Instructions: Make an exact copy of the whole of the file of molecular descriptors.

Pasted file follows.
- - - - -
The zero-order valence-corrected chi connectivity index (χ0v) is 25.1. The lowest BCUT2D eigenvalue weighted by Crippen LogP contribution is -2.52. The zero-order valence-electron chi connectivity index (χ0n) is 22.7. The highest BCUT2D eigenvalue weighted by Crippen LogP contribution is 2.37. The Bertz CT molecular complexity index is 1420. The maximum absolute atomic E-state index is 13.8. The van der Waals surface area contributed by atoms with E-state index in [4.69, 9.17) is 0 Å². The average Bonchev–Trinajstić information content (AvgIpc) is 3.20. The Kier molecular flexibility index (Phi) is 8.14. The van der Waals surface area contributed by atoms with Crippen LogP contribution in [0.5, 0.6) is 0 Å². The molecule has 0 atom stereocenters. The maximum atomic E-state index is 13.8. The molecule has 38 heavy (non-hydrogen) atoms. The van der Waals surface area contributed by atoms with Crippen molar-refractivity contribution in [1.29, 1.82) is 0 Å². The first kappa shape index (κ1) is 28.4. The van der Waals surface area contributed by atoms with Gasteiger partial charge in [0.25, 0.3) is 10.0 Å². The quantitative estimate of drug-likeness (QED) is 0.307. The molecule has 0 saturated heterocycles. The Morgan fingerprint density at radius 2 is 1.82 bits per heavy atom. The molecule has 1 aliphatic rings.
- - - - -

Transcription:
The zero-order valence-corrected chi connectivity index (χ0v) is 25.1. The lowest BCUT2D eigenvalue weighted by Crippen LogP contribution is -2.52. The zero-order valence-electron chi connectivity index (χ0n) is 22.7. The highest BCUT2D eigenvalue weighted by Crippen LogP contribution is 2.37. The Bertz CT molecular complexity index is 1420. The maximum absolute atomic E-state index is 13.8. The van der Waals surface area contributed by atoms with E-state index in [4.69, 9.17) is 0 Å². The average Bonchev–Trinajstić information content (AvgIpc) is 3.20. The Kier molecular flexibility index (Phi) is 8.14. The van der Waals surface area contributed by atoms with Crippen LogP contribution in [0.5, 0.6) is 0 Å². The molecule has 0 atom stereocenters. The maximum atomic E-state index is 13.8. The molecule has 38 heavy (non-hydrogen) atoms. The van der Waals surface area contributed by atoms with Crippen molar-refractivity contribution in [1.29, 1.82) is 0 Å². The first kappa shape index (κ1) is 28.4. The van der Waals surface area contributed by atoms with Gasteiger partial charge in [0.25, 0.3) is 10.0 Å². The quantitative estimate of drug-likeness (QED) is 0.307. The molecule has 0 saturated heterocycles. The Morgan fingerprint density at radius 2 is 1.82 bits per heavy atom. The molecule has 1 aliphatic rings.